Sempervivum montanum is a strong, little succulent with tight rosettes up to 3 inches (7.5 cm) in breadth, swarmed with mid-green hued meaty leaves. Plants produce many counterbalancing rosettes that are held firmly packed together. Bunches of ruddy purple, star-molded blossoms ascend on short, up to 8 inches (20 cm) tall stalks in late-spring.
This plant is local to hilly regions of southern Europe from the Pyrenees east through the Alps to the Carpathian Mountains and south into Corsica. Explicit designation is from this plants environment in bumpy districts.
Sempervivum montanum L.
Sempervivum montanum L.
How to Grow Sempervivum montanum “Mountain Houseleek”
Cultivation: Cultivation of Mountain Houseleek can be done from seeds. Germinate the seeds in a usual seedbox that are moderately moist. Drizzle some water in the seedlings alternately every 2 to 3 days as they grow to a width of one inch. Transplant these seedlings once they have reached the desired width. It is best to sown and transplant this succulent at springtime. Due to its very favorable temperatures, climatic conditions during spring will not pose any threat to the plants. Water lightly and in between days to allow the soil to condense moisture and dry itself out.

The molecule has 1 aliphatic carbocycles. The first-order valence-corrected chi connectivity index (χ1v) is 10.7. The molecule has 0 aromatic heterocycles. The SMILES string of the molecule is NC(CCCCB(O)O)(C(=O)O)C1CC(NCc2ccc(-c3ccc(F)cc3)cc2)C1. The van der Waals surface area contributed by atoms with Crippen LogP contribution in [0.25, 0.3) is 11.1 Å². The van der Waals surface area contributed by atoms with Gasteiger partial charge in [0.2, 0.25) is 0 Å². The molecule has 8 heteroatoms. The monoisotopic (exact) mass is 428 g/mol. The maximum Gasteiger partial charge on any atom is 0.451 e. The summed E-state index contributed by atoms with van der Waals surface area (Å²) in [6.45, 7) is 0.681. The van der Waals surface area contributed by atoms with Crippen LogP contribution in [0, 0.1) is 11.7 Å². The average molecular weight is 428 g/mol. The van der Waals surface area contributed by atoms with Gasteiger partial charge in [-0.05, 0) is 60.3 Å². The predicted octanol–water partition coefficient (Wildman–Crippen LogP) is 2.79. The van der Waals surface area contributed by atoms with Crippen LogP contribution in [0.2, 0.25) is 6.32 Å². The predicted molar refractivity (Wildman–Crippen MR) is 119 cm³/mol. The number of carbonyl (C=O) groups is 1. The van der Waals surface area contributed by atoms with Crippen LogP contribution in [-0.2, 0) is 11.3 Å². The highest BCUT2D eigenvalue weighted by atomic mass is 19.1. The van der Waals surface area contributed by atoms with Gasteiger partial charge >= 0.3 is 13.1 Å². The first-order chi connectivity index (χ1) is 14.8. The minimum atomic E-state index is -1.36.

Soil: It can be grown in dry mixture of loam and sandy soil with excellent draining capacity.
Exposition: The sun requirement of this succulent is full exposure to sun rays to help the plant to grow well.
Propagation: Similarly with other Sempervivums, it can be propagated by offsets. Choose offsets that has several rooting system. Isolate the counterbalances from the hen plant by simply breaking the stem interfacing the mother and the hens. Squirm loose the offsets and transplant it into suitable containers. Work the offsets down to the soil and make sure that it sits steadily on the ground. Water lightly and as needed only.
How to Care For Sempervivum montanum “Mountain Houseleek”
Frost hardy: The minimum hardiness of Mountain Houseleek is between USDA Zone 4a -34.4 °C (-30 °F) to -31.7 °C (-25 °F). It is quite tolerant to extreme coldness.
Light: Full sun exposure in early mornings and provide shade at the middle of the day where sun is in hottest state. Excessive sun rays may burn the leaves and the crown of Mountain Houseleek
Soil: Provision of very poor soil is the best for this succulent. Just make sure it drains well
Fertilization: No fertilizer application is needed
Pests and Diseases: Typically pest resistant and disease-free if not waterlogged.
Remarks: Numerous individuals like to leaver their hens and chicks to become unattended. They are simple consideration plants all things considered. In this circumstance the hen plant winds up being squashed by the chicks, and the chicks are squashed by their chicks until all the developing space is filled.
There is nothing amiss with this and it can even make a genuinely extraordinary scene, nonetheless, when plants are not dispersed they develop the main heading they can, straight up. Hens and chicks that are stuffed together lose their rosette shape and stretch into tall, vertical plants. In the event that you don’t need this to occur, at that point it will be important to separate, or dainty your chicks at times.